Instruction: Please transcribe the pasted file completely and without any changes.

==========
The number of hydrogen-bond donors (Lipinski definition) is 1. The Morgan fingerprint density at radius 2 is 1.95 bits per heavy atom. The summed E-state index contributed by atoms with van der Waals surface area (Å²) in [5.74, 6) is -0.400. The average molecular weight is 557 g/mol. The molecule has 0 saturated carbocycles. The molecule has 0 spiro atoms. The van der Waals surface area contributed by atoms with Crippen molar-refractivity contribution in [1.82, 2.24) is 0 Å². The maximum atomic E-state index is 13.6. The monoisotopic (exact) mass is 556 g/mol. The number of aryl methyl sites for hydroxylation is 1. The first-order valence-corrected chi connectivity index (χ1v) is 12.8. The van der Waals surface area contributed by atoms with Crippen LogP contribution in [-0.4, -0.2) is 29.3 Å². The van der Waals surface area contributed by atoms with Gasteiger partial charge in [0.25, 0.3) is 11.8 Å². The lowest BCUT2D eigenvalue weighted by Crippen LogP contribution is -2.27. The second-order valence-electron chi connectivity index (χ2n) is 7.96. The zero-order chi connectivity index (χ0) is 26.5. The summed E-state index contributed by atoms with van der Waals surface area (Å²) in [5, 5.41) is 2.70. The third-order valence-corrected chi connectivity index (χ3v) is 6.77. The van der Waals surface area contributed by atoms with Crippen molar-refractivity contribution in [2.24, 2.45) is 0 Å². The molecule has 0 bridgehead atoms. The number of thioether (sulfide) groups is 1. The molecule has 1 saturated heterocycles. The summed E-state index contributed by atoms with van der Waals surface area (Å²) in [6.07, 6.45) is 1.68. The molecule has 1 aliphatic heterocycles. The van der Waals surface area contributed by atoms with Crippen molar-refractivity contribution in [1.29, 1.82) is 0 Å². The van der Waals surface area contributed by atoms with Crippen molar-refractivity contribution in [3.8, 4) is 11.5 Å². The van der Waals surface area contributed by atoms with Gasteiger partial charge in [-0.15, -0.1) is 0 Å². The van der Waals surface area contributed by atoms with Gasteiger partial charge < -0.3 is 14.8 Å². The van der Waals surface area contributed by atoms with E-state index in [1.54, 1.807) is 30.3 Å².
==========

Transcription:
The number of hydrogen-bond donors (Lipinski definition) is 1. The Morgan fingerprint density at radius 2 is 1.95 bits per heavy atom. The summed E-state index contributed by atoms with van der Waals surface area (Å²) in [5.74, 6) is -0.400. The average molecular weight is 557 g/mol. The molecule has 0 saturated carbocycles. The molecule has 0 spiro atoms. The van der Waals surface area contributed by atoms with Crippen molar-refractivity contribution in [1.82, 2.24) is 0 Å². The maximum atomic E-state index is 13.6. The monoisotopic (exact) mass is 556 g/mol. The number of aryl methyl sites for hydroxylation is 1. The first-order valence-corrected chi connectivity index (χ1v) is 12.8. The van der Waals surface area contributed by atoms with Crippen LogP contribution in [-0.4, -0.2) is 29.3 Å². The van der Waals surface area contributed by atoms with Gasteiger partial charge in [0.25, 0.3) is 11.8 Å². The lowest BCUT2D eigenvalue weighted by Crippen LogP contribution is -2.27. The second-order valence-electron chi connectivity index (χ2n) is 7.96. The zero-order chi connectivity index (χ0) is 26.5. The summed E-state index contributed by atoms with van der Waals surface area (Å²) in [5, 5.41) is 2.70. The third-order valence-corrected chi connectivity index (χ3v) is 6.77. The van der Waals surface area contributed by atoms with Crippen molar-refractivity contribution in [2.24, 2.45) is 0 Å². The molecule has 0 bridgehead atoms. The number of thioether (sulfide) groups is 1. The molecule has 1 saturated heterocycles. The summed E-state index contributed by atoms with van der Waals surface area (Å²) in [6.07, 6.45) is 1.68. The molecule has 1 aliphatic heterocycles. The van der Waals surface area contributed by atoms with Crippen molar-refractivity contribution in [1.29, 1.82) is 0 Å². The van der Waals surface area contributed by atoms with Crippen molar-refractivity contribution in [3.8, 4) is 11.5 Å². The van der Waals surface area contributed by atoms with Gasteiger partial charge in [-0.15, -0.1) is 0 Å². The van der Waals surface area contributed by atoms with Gasteiger partial charge < -0.3 is 14.8 Å². The van der Waals surface area contributed by atoms with E-state index in [1.54, 1.807) is 30.3 Å².